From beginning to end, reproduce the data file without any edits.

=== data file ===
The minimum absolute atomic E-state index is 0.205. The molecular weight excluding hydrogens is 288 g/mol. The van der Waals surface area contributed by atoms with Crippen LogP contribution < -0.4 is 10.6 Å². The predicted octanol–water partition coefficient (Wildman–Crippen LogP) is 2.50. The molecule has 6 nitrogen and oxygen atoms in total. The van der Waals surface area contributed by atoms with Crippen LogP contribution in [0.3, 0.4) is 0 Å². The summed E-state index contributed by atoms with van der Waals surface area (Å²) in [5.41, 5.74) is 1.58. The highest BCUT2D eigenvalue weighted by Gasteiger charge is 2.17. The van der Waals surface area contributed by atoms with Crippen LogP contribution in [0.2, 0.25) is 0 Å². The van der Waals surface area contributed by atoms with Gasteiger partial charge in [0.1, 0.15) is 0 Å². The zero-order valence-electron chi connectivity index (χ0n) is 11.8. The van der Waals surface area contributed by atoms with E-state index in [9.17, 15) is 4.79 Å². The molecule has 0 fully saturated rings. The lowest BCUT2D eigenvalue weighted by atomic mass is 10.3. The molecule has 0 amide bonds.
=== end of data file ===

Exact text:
The minimum absolute atomic E-state index is 0.205. The molecular weight excluding hydrogens is 288 g/mol. The van der Waals surface area contributed by atoms with Crippen LogP contribution < -0.4 is 10.6 Å². The predicted octanol–water partition coefficient (Wildman–Crippen LogP) is 2.50. The molecule has 6 nitrogen and oxygen atoms in total. The van der Waals surface area contributed by atoms with Crippen LogP contribution in [0.3, 0.4) is 0 Å². The summed E-state index contributed by atoms with van der Waals surface area (Å²) in [5.41, 5.74) is 1.58. The highest BCUT2D eigenvalue weighted by Gasteiger charge is 2.17. The van der Waals surface area contributed by atoms with Crippen LogP contribution in [0.2, 0.25) is 0 Å². The van der Waals surface area contributed by atoms with Gasteiger partial charge in [0.1, 0.15) is 0 Å². The zero-order valence-electron chi connectivity index (χ0n) is 11.8. The van der Waals surface area contributed by atoms with E-state index in [9.17, 15) is 4.79 Å². The molecule has 0 fully saturated rings. The lowest BCUT2D eigenvalue weighted by atomic mass is 10.3. The molecule has 0 amide bonds.